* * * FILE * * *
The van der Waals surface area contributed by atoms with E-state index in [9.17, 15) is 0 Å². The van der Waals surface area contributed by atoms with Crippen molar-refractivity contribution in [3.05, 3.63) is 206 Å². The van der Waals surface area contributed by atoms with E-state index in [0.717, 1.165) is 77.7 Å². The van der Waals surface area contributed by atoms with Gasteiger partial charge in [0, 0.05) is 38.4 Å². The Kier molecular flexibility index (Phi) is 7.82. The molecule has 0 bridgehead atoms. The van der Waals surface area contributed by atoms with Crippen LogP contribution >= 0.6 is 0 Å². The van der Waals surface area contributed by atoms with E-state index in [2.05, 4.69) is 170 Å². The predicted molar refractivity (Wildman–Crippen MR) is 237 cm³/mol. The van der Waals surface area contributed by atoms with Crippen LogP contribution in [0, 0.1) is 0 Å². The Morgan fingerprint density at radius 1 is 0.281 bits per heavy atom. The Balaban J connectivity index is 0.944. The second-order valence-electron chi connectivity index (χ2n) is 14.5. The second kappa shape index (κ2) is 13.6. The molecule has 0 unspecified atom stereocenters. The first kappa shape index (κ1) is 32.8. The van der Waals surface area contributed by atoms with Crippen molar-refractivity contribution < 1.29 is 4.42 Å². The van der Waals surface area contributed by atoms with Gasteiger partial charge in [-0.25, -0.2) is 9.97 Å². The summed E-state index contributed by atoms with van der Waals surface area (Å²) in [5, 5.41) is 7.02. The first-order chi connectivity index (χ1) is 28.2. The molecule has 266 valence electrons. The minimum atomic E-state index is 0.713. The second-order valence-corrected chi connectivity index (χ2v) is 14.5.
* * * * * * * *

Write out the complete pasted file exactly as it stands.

The van der Waals surface area contributed by atoms with E-state index in [9.17, 15) is 0 Å². The van der Waals surface area contributed by atoms with Crippen molar-refractivity contribution in [3.05, 3.63) is 206 Å². The van der Waals surface area contributed by atoms with E-state index in [0.717, 1.165) is 77.7 Å². The van der Waals surface area contributed by atoms with Gasteiger partial charge in [0, 0.05) is 38.4 Å². The Kier molecular flexibility index (Phi) is 7.82. The molecule has 0 bridgehead atoms. The van der Waals surface area contributed by atoms with Crippen LogP contribution >= 0.6 is 0 Å². The van der Waals surface area contributed by atoms with E-state index in [2.05, 4.69) is 170 Å². The predicted molar refractivity (Wildman–Crippen MR) is 237 cm³/mol. The van der Waals surface area contributed by atoms with Crippen LogP contribution in [0, 0.1) is 0 Å². The Morgan fingerprint density at radius 1 is 0.281 bits per heavy atom. The Balaban J connectivity index is 0.944. The second-order valence-electron chi connectivity index (χ2n) is 14.5. The second kappa shape index (κ2) is 13.6. The molecule has 0 unspecified atom stereocenters. The first kappa shape index (κ1) is 32.8. The van der Waals surface area contributed by atoms with Crippen molar-refractivity contribution < 1.29 is 4.42 Å². The van der Waals surface area contributed by atoms with Gasteiger partial charge in [-0.25, -0.2) is 9.97 Å². The summed E-state index contributed by atoms with van der Waals surface area (Å²) in [5, 5.41) is 7.02. The first-order chi connectivity index (χ1) is 28.2. The molecule has 266 valence electrons. The minimum atomic E-state index is 0.713. The second-order valence-corrected chi connectivity index (χ2v) is 14.5.